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Ayelet Waldman Headshot

How We Treat Those Who Have Transgressed

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Imagine for a moment that you are 70 years old, and to get in and out of bed every night you must scramble onto the top of a bunk-bed. Imagine that at this age, or older, no matter how infirm you are, you must walk long distances in order to find a meal and your job requires strenuous physical labor. Imagine that you are periodically forced to drop to the ground, remove your clothes, and that you are punished for moving with insufficient expeditiousness.

Such is the daily grind of the more than one hundred thousand people over the age of 55 who are incarcerated in this county. By the year 2022, if we keep going as we are, if we keep our mandatory minimum sentencing laws and our Three Strikes law in place, if we hold fast to our refusal to release prisoners eligible for parole, we will have 30,000 elderly inmates, in the state of California alone.

Legal Services for Prisoners with Children, an advocacy group that works on behalf of incarcerated parents, children, family members and people at risk for incarceration, recently issued a study entitled Dignity Denied: The Price of Imprisoning Older Women in California. During the course of their research they found that it costs the tax-payers 70,000 dollars to incarcerate an elderly prisoner. These women often live eight to a cell, with no allowance made for their age and infirmity in assigning bunks. They are forced to work long after the normal age of retirement, out in all weather picking up trash and sweating in industrial kitchens and laundries. Access to the poor medical care available is restricted, and as many as half the women surveyed reports having had a serious accident. They fall while struggling into their top bunks, they collapse on the job, they fall easy prey to younger more vigorous prisoners.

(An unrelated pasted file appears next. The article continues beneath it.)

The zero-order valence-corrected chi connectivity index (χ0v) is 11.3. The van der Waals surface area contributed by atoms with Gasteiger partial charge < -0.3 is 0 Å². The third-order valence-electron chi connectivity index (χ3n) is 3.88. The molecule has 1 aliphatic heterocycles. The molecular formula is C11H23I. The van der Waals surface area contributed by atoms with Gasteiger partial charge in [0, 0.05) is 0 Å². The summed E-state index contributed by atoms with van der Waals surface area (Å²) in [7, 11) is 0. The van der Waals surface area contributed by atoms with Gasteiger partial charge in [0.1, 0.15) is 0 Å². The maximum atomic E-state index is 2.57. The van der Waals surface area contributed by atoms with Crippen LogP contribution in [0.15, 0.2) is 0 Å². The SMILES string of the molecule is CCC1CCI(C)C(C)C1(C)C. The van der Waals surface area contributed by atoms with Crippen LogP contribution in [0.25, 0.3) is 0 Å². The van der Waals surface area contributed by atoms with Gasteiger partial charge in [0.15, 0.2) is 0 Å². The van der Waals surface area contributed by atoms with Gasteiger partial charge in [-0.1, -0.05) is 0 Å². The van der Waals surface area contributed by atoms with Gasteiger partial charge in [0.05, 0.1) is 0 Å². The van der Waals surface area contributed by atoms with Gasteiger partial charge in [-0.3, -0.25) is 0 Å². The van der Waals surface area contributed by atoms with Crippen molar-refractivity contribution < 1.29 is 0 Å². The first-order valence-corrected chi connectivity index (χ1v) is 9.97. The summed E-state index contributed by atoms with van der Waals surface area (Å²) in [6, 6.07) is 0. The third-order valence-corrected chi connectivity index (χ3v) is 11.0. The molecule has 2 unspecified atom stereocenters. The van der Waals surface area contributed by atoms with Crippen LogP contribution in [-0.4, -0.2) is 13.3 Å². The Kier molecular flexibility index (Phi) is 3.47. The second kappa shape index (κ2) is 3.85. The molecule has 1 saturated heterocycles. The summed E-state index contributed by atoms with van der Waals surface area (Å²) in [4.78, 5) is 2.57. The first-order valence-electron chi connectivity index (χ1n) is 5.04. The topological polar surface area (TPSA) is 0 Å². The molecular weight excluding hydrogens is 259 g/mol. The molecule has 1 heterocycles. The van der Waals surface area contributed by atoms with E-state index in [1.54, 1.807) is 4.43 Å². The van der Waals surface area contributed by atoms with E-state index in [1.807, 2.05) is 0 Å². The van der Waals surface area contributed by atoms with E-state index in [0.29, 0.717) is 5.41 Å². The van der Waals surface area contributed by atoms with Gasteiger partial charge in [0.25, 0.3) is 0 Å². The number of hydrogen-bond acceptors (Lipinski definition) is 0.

The solutions to this shameful problem is not difficult, it's simply a matter of legislative will. We must reduce the current numbers of older prisoners. We must develop alternatives to incarceration that would allow older prisoners to return to the community. The entire community would benefit from these efforts. In 2003, the California Legislative Analyst's Office suggested the release of all non-violent prisoners over the age of 55, thereby saving the state $9 million every year. That potential savings figure has surely risen, along with the number of incarcerated elderly rises.

We also must, if we think of ourselves as a decent society, improve the day-to day conditions for those who remain behind bars. It would be simple enough to develop a geriatric work policy that would allow older prisoners to stop working at a reasonable age. We can make simple accommodations in housing, we can institute rules that mandate that prisoners over 55 not be assigned top bunks.

There are other things we should certainly do. In California, we should end the $5 co-payment prisoners have to pay to see a doctor; we should develop pre-release plans that allow prisoners to apply for public benefits before they are released so they will not be homeless or without medical benefits when they leave prison.

A society's values are reflected best by how it treats its most unfortunate, and by how it treats those it determines have transgressed. We in America fail by even the most generous estimation. Shame on us all.